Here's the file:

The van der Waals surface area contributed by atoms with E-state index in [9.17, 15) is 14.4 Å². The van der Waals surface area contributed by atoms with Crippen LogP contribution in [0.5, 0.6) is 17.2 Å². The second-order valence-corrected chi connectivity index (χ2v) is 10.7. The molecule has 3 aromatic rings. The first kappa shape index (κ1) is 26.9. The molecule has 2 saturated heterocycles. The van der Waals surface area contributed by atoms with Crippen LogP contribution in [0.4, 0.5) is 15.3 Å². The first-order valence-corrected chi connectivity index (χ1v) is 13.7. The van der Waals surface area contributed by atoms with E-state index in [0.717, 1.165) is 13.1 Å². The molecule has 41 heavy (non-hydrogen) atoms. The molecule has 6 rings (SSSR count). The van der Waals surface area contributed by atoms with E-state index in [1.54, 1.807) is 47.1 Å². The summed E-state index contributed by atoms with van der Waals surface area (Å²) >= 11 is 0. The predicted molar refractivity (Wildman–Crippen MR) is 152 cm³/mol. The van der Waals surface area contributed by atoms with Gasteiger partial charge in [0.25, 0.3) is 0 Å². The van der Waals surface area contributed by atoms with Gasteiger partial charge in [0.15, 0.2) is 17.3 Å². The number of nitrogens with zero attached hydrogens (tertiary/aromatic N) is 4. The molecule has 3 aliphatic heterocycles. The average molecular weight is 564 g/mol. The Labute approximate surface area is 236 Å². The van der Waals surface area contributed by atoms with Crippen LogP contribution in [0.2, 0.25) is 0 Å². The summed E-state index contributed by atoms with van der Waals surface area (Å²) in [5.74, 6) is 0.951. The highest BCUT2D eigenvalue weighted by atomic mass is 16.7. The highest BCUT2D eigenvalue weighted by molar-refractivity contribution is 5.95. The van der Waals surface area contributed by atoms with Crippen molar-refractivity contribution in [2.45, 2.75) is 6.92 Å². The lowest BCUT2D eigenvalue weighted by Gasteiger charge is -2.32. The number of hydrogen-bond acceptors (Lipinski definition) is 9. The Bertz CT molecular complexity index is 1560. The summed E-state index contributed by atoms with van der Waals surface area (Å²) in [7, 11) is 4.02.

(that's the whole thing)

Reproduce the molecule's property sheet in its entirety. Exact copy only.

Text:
The van der Waals surface area contributed by atoms with E-state index in [9.17, 15) is 14.4 Å². The van der Waals surface area contributed by atoms with Crippen LogP contribution in [0.5, 0.6) is 17.2 Å². The second-order valence-corrected chi connectivity index (χ2v) is 10.7. The molecule has 3 aromatic rings. The first kappa shape index (κ1) is 26.9. The molecule has 2 saturated heterocycles. The van der Waals surface area contributed by atoms with Crippen LogP contribution in [0.4, 0.5) is 15.3 Å². The first-order valence-corrected chi connectivity index (χ1v) is 13.7. The van der Waals surface area contributed by atoms with E-state index in [0.717, 1.165) is 13.1 Å². The molecule has 41 heavy (non-hydrogen) atoms. The molecule has 6 rings (SSSR count). The van der Waals surface area contributed by atoms with E-state index in [1.54, 1.807) is 47.1 Å². The summed E-state index contributed by atoms with van der Waals surface area (Å²) >= 11 is 0. The predicted molar refractivity (Wildman–Crippen MR) is 152 cm³/mol. The van der Waals surface area contributed by atoms with Gasteiger partial charge in [0.25, 0.3) is 0 Å². The van der Waals surface area contributed by atoms with Gasteiger partial charge in [0.15, 0.2) is 17.3 Å². The number of nitrogens with zero attached hydrogens (tertiary/aromatic N) is 4. The molecule has 3 aliphatic heterocycles. The average molecular weight is 564 g/mol. The Labute approximate surface area is 236 Å². The van der Waals surface area contributed by atoms with Crippen LogP contribution in [0.2, 0.25) is 0 Å². The summed E-state index contributed by atoms with van der Waals surface area (Å²) in [5.74, 6) is 0.951. The highest BCUT2D eigenvalue weighted by atomic mass is 16.7. The highest BCUT2D eigenvalue weighted by molar-refractivity contribution is 5.95. The van der Waals surface area contributed by atoms with Crippen molar-refractivity contribution in [2.45, 2.75) is 6.92 Å². The lowest BCUT2D eigenvalue weighted by Gasteiger charge is -2.32. The number of hydrogen-bond acceptors (Lipinski definition) is 9. The Bertz CT molecular complexity index is 1560. The summed E-state index contributed by atoms with van der Waals surface area (Å²) in [7, 11) is 4.02.